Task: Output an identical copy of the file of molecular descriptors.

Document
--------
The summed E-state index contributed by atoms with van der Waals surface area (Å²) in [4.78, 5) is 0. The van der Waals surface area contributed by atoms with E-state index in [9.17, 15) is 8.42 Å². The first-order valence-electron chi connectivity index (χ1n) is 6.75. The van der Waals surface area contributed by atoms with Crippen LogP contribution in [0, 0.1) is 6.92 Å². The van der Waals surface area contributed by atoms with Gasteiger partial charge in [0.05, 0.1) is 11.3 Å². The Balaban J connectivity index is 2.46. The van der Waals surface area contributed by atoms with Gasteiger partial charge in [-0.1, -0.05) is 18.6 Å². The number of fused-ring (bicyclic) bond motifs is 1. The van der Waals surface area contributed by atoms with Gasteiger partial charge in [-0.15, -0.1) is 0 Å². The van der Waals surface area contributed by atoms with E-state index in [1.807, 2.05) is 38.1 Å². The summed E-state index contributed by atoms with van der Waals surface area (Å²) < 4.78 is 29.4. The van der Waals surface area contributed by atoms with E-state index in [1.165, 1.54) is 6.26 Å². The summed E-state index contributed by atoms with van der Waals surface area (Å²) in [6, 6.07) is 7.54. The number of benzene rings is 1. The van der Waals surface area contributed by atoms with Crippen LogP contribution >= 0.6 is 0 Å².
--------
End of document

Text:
The summed E-state index contributed by atoms with van der Waals surface area (Å²) in [4.78, 5) is 0. The van der Waals surface area contributed by atoms with E-state index in [9.17, 15) is 8.42 Å². The first-order valence-electron chi connectivity index (χ1n) is 6.75. The van der Waals surface area contributed by atoms with Crippen LogP contribution in [0, 0.1) is 6.92 Å². The van der Waals surface area contributed by atoms with Gasteiger partial charge in [0.05, 0.1) is 11.3 Å². The Balaban J connectivity index is 2.46. The van der Waals surface area contributed by atoms with Gasteiger partial charge in [-0.1, -0.05) is 18.6 Å². The number of fused-ring (bicyclic) bond motifs is 1. The van der Waals surface area contributed by atoms with Gasteiger partial charge in [-0.15, -0.1) is 0 Å². The van der Waals surface area contributed by atoms with E-state index in [1.807, 2.05) is 38.1 Å². The summed E-state index contributed by atoms with van der Waals surface area (Å²) < 4.78 is 29.4. The van der Waals surface area contributed by atoms with E-state index in [1.165, 1.54) is 6.26 Å². The summed E-state index contributed by atoms with van der Waals surface area (Å²) in [6, 6.07) is 7.54. The number of benzene rings is 1. The van der Waals surface area contributed by atoms with Crippen LogP contribution >= 0.6 is 0 Å².